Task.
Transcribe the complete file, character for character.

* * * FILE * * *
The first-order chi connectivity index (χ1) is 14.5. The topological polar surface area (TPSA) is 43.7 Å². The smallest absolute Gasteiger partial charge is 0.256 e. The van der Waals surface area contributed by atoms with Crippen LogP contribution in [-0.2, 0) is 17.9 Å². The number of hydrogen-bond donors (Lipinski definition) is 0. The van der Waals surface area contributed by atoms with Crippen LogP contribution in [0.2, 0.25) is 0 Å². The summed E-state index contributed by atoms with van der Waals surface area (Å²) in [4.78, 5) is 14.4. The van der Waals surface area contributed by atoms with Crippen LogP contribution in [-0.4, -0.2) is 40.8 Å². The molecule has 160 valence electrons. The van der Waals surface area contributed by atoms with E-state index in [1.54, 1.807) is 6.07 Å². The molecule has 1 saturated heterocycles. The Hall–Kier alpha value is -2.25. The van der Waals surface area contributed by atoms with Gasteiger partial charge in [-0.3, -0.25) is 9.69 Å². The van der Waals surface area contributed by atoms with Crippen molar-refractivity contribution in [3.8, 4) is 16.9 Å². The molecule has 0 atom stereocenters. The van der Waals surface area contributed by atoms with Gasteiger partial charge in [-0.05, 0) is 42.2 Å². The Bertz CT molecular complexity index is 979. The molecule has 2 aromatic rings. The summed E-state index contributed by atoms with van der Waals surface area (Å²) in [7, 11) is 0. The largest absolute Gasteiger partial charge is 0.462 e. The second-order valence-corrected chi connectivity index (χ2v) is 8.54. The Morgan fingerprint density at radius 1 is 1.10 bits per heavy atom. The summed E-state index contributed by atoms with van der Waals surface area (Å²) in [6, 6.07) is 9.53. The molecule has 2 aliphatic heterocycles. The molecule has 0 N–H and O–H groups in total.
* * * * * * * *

The first-order chi connectivity index (χ1) is 14.5. The topological polar surface area (TPSA) is 43.7 Å². The smallest absolute Gasteiger partial charge is 0.256 e. The van der Waals surface area contributed by atoms with Crippen LogP contribution in [-0.2, 0) is 17.9 Å². The number of hydrogen-bond donors (Lipinski definition) is 0. The van der Waals surface area contributed by atoms with Crippen LogP contribution in [0.2, 0.25) is 0 Å². The summed E-state index contributed by atoms with van der Waals surface area (Å²) in [4.78, 5) is 14.4. The van der Waals surface area contributed by atoms with Crippen LogP contribution in [-0.4, -0.2) is 40.8 Å². The molecule has 160 valence electrons. The van der Waals surface area contributed by atoms with E-state index in [1.54, 1.807) is 6.07 Å². The molecule has 1 saturated heterocycles. The Hall–Kier alpha value is -2.25. The van der Waals surface area contributed by atoms with Gasteiger partial charge in [-0.3, -0.25) is 9.69 Å². The van der Waals surface area contributed by atoms with Crippen molar-refractivity contribution in [3.8, 4) is 16.9 Å². The molecule has 0 atom stereocenters. The van der Waals surface area contributed by atoms with Gasteiger partial charge in [-0.05, 0) is 42.2 Å². The Bertz CT molecular complexity index is 979. The molecule has 2 aromatic rings. The summed E-state index contributed by atoms with van der Waals surface area (Å²) in [7, 11) is 0. The largest absolute Gasteiger partial charge is 0.462 e. The second-order valence-corrected chi connectivity index (χ2v) is 8.54. The Morgan fingerprint density at radius 1 is 1.10 bits per heavy atom. The summed E-state index contributed by atoms with van der Waals surface area (Å²) in [6, 6.07) is 9.53. The molecule has 2 aliphatic heterocycles. The molecule has 0 N–H and O–H groups in total.